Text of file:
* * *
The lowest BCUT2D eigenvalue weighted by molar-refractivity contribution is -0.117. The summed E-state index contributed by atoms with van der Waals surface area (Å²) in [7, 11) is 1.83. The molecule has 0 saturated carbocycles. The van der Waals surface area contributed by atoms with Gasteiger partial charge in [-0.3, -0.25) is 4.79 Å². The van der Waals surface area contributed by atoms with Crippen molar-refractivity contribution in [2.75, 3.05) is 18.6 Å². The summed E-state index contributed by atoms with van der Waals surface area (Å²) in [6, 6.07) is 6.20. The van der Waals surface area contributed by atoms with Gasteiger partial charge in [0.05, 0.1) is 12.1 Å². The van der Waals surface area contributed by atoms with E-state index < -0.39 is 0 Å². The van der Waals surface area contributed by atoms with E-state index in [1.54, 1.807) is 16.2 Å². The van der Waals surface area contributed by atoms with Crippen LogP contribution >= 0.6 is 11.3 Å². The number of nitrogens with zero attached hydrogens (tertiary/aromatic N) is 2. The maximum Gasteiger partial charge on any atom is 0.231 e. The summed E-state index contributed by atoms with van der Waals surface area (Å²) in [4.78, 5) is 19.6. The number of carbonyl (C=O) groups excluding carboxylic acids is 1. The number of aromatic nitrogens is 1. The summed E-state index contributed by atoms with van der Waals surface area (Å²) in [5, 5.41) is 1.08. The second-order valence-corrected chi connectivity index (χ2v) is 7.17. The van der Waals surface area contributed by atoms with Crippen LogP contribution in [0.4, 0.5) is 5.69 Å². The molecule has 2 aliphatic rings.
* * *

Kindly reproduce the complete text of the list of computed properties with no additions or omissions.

The lowest BCUT2D eigenvalue weighted by molar-refractivity contribution is -0.117. The summed E-state index contributed by atoms with van der Waals surface area (Å²) in [7, 11) is 1.83. The molecule has 0 saturated carbocycles. The van der Waals surface area contributed by atoms with Gasteiger partial charge in [-0.3, -0.25) is 4.79 Å². The van der Waals surface area contributed by atoms with Crippen molar-refractivity contribution in [2.75, 3.05) is 18.6 Å². The summed E-state index contributed by atoms with van der Waals surface area (Å²) in [6, 6.07) is 6.20. The van der Waals surface area contributed by atoms with Gasteiger partial charge in [0.05, 0.1) is 12.1 Å². The van der Waals surface area contributed by atoms with E-state index < -0.39 is 0 Å². The van der Waals surface area contributed by atoms with E-state index in [1.54, 1.807) is 16.2 Å². The van der Waals surface area contributed by atoms with Crippen LogP contribution >= 0.6 is 11.3 Å². The number of nitrogens with zero attached hydrogens (tertiary/aromatic N) is 2. The maximum Gasteiger partial charge on any atom is 0.231 e. The summed E-state index contributed by atoms with van der Waals surface area (Å²) in [4.78, 5) is 19.6. The number of carbonyl (C=O) groups excluding carboxylic acids is 1. The number of aromatic nitrogens is 1. The summed E-state index contributed by atoms with van der Waals surface area (Å²) in [5, 5.41) is 1.08. The second-order valence-corrected chi connectivity index (χ2v) is 7.17. The van der Waals surface area contributed by atoms with Crippen LogP contribution in [0.4, 0.5) is 5.69 Å². The molecule has 2 aliphatic rings.